To Victims of Sexual Assault: Please Seek Legal Help

Attorneys overcome bias and understand victim behavior in Washington sexual misconduct lawsuits

By Judy Malmon, J.D. | Last updated on January 27, 2023

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If you, like so many millions, came of age watching the endearing hijinks of Bill Cosby and his TV family, it’s pretty impossible to reconcile those images with the notion that the man behind the role was a sexual predator, (reportedly) repeatedly drugging women to engage in nonconsensual sex. The guilty verdict following Cosby’s second trial represents a sea change in our collective mindset, as well as a deeper understanding of victim behavior in the wake of sexual assault and abuse. “The Cosby decision is such a big deal,” says Seattle victim’s rights and personal injury attorney Sidney Royer. “It’s another wakeup call for women—and men—who were victims of sexual crime. If someone could come forward against Bill Cosby, I think it makes it easier for people to discuss their own situation. He was everybody’s father! If it could happen with him, other people less wonderful could be just as terrible.” Royer represents victims of violent crimes in civil lawsuits. “A large number of our cases include sexual assault and some really gruesome things,” she says. A civil lawsuit may be brought against the offender, or against a third party, if their negligence allowed a crime to happen, or created circumstances for it to occur. A defendant might be an employer, hospital or school. Royer has also handled cases involving clergy sexual abuse in actions against the Catholic archdiocese, for negligent hiring or supervision.

Victim Behavior Research

One important aspect of the Cosby trial was the use of expert testimony regarding victim behavior following sexual violence or domestic violence and trauma, particularly when the offender is someone they know. Evidence that the victim’s response was typical for those in her circumstances served to overcome jury bias and attempts by the defense to discredit her for failing to report the incident at the time it occurred. Royer has had to counteract this type of bias in her practice, as well. “People often think, ‘If this really happened, they would have reported it right away.’ But it’s a real thing, that people who are abused, especially as children, are not likely to bring it up right away. “We represented people in one case where the abuse occurred 50, 60 years before the lawsuit,” Royer continues. “And the sense is, ‘Why the hell didn’t they bring it up before?’ But they were so frightened to talk about it, they felt guilty and responsible, that they had done something wrong. I had clients who were afraid to tell their parents or teachers for fear of getting in trouble.”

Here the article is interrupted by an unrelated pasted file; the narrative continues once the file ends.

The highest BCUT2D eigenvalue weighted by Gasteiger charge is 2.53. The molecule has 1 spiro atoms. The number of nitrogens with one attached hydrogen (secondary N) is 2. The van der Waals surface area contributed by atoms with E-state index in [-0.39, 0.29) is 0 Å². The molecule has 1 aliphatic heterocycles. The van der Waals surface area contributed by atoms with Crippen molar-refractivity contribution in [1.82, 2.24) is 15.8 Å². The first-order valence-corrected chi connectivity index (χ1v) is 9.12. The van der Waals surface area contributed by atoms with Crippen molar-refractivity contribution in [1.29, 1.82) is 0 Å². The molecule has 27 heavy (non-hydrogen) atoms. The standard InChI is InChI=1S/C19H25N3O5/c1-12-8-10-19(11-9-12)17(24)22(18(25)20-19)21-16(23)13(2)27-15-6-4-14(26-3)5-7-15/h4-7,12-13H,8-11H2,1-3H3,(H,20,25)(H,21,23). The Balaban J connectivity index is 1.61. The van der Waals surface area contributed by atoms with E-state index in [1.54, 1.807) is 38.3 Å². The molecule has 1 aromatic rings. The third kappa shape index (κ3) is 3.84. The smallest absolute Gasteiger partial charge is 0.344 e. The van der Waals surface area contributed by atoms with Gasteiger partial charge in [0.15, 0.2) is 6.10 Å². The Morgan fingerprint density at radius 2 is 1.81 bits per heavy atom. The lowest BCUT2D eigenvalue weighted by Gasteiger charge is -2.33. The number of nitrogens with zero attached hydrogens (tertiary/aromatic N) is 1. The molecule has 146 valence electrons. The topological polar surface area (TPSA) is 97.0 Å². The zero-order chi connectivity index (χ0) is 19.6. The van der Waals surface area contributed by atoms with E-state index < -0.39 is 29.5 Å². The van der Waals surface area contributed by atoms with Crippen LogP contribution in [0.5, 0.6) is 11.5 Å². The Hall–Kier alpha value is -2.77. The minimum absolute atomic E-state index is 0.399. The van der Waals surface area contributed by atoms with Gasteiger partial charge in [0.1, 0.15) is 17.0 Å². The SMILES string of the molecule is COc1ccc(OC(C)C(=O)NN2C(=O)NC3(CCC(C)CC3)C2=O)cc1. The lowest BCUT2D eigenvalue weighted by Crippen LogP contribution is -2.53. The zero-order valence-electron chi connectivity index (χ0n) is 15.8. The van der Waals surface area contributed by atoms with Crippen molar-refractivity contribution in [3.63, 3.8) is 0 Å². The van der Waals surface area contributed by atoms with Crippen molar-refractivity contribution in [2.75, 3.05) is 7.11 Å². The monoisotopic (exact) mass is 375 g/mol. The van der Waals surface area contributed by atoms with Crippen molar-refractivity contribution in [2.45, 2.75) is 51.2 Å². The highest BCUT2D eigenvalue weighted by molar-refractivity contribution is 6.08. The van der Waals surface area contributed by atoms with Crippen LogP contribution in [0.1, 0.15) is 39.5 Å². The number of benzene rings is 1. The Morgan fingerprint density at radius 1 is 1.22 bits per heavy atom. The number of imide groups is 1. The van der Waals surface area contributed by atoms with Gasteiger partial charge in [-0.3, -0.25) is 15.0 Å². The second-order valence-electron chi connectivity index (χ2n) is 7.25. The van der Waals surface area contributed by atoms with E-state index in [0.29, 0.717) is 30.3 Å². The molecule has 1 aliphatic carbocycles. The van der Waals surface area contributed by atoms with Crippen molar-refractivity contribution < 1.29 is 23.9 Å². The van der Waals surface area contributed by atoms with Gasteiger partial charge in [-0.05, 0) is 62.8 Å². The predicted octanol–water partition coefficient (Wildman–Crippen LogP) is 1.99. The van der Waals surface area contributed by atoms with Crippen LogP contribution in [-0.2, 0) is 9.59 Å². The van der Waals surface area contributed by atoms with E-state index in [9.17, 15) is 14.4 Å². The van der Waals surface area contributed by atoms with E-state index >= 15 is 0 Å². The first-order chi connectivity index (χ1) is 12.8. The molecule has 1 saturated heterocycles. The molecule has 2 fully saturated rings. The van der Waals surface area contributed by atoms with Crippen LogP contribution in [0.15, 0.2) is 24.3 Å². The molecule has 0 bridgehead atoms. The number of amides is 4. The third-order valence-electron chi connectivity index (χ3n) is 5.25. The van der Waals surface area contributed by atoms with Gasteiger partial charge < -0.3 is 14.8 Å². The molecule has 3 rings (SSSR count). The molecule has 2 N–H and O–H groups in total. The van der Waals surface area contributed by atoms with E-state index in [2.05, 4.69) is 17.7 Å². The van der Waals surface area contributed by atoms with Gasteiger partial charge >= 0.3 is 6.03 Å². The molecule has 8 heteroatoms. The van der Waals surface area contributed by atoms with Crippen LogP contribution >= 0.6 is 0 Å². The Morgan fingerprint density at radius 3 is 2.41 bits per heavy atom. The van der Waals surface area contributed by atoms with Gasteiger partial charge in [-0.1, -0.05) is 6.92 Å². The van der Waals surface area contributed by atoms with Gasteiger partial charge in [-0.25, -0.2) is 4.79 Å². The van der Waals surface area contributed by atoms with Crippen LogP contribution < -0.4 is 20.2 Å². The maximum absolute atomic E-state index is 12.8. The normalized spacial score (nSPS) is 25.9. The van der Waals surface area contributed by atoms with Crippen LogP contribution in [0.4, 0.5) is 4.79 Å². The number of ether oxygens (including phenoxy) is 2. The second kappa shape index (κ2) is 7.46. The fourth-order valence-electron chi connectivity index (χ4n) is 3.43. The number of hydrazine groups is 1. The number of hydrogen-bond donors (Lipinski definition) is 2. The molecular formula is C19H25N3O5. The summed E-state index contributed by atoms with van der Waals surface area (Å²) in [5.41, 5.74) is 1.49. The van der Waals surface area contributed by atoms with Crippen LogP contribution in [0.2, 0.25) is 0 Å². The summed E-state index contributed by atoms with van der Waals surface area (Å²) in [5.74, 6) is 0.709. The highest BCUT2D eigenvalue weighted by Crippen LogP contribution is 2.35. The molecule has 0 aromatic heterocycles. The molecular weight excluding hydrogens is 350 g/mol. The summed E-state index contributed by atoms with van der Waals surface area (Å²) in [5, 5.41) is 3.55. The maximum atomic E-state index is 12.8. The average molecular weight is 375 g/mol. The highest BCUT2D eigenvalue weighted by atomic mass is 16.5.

Bringing a Civil Suit

One of the downsides of this delay effect, however, can be that a victim may not be able to acknowledge what happened to them in time to bring a civil suit against either the abuser or a third party. In a case of assault or abuse of an adult, the statute of limitations for initiating a civil action against the offender in Washington is two years from the date of the offense, three years for action against a third party. Where the abuse occurred when the victim was a child, the time frame is much more lenient, allowing three years from the date the survivor recognizes the damage associated with earlier abuse. “Washington has one of the most liberal statutes on this in the country,” Royer notes. Trauma research notwithstanding, Royer acknowledges that timely reporting of an assault will help with a civil lawsuit. “If someone has been raped or assaulted, they should tell someone sooner rather than later,” she says. “It makes the civil case a lot easier when there’s contemporaneous reporting. So many places now have really good victim advocates who work with crime victims, and this can have the effect of encouraging reporting. Reporting to a therapist, even if they don’t go to the cops, is helpful because there’s a contemporaneous report before filing a civil suit.” Bringing a civil suit can be an option whether or not criminal prosecution is also pursued. Royer says that she will usually wait until the criminal matter has been resolved before initiating a civil case, in order to avoid any misplaced bias in the criminal case. Even where a defendant is acquitted, the outcome of the civil case is dependent upon a less onerous standard of proof—more probable than not, as opposed to beyond a reasonable doubt—and therefore can provide important resolution. If you or someone you know is a survivor of sexual assault or abuse, talk to a reputable personal injury attorney with experience successfully handling victims of domestic violence claims. For more information on this area of law, see our overviews of personal injury and sexual abuse.

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